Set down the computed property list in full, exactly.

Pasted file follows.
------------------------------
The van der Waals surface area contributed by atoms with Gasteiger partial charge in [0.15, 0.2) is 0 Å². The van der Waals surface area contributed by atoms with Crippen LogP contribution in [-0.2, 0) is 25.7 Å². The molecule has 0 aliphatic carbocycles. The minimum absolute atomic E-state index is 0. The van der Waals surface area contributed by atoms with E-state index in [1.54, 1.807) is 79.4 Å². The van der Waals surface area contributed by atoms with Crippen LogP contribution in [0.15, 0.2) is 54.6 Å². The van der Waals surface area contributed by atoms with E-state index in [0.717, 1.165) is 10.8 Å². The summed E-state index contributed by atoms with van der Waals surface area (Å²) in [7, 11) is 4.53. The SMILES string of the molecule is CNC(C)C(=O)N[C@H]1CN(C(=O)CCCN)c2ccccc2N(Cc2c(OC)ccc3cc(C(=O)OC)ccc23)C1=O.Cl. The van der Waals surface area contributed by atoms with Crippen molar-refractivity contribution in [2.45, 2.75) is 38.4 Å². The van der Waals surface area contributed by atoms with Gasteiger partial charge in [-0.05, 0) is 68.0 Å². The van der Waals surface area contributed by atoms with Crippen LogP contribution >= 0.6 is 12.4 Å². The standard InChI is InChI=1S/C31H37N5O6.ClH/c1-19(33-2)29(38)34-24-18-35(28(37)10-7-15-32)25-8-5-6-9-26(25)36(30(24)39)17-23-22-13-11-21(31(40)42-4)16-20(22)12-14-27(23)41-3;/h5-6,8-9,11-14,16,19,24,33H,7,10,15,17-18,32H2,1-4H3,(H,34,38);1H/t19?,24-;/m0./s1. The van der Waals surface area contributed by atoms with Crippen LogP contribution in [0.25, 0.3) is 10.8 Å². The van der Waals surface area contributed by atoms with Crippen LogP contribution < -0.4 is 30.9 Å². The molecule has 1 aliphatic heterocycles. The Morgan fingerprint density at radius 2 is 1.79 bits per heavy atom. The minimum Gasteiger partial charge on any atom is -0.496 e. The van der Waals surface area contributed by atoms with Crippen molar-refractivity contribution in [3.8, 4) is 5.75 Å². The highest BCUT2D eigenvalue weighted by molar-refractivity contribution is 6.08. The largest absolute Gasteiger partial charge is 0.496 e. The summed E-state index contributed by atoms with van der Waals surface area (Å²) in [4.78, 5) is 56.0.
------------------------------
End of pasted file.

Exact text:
The van der Waals surface area contributed by atoms with Gasteiger partial charge in [0.15, 0.2) is 0 Å². The van der Waals surface area contributed by atoms with Crippen LogP contribution in [-0.2, 0) is 25.7 Å². The molecule has 0 aliphatic carbocycles. The minimum absolute atomic E-state index is 0. The van der Waals surface area contributed by atoms with E-state index in [1.54, 1.807) is 79.4 Å². The van der Waals surface area contributed by atoms with Crippen LogP contribution in [0.15, 0.2) is 54.6 Å². The van der Waals surface area contributed by atoms with E-state index in [0.717, 1.165) is 10.8 Å². The summed E-state index contributed by atoms with van der Waals surface area (Å²) in [7, 11) is 4.53. The SMILES string of the molecule is CNC(C)C(=O)N[C@H]1CN(C(=O)CCCN)c2ccccc2N(Cc2c(OC)ccc3cc(C(=O)OC)ccc23)C1=O.Cl. The van der Waals surface area contributed by atoms with Crippen molar-refractivity contribution in [2.45, 2.75) is 38.4 Å². The van der Waals surface area contributed by atoms with Gasteiger partial charge in [-0.05, 0) is 68.0 Å². The van der Waals surface area contributed by atoms with Crippen LogP contribution >= 0.6 is 12.4 Å². The standard InChI is InChI=1S/C31H37N5O6.ClH/c1-19(33-2)29(38)34-24-18-35(28(37)10-7-15-32)25-8-5-6-9-26(25)36(30(24)39)17-23-22-13-11-21(31(40)42-4)16-20(22)12-14-27(23)41-3;/h5-6,8-9,11-14,16,19,24,33H,7,10,15,17-18,32H2,1-4H3,(H,34,38);1H/t19?,24-;/m0./s1. The van der Waals surface area contributed by atoms with Crippen LogP contribution in [0.25, 0.3) is 10.8 Å². The van der Waals surface area contributed by atoms with Crippen LogP contribution < -0.4 is 30.9 Å². The molecule has 1 aliphatic heterocycles. The Morgan fingerprint density at radius 2 is 1.79 bits per heavy atom. The minimum Gasteiger partial charge on any atom is -0.496 e. The van der Waals surface area contributed by atoms with Crippen molar-refractivity contribution in [3.8, 4) is 5.75 Å². The highest BCUT2D eigenvalue weighted by molar-refractivity contribution is 6.08. The largest absolute Gasteiger partial charge is 0.496 e. The summed E-state index contributed by atoms with van der Waals surface area (Å²) in [4.78, 5) is 56.0.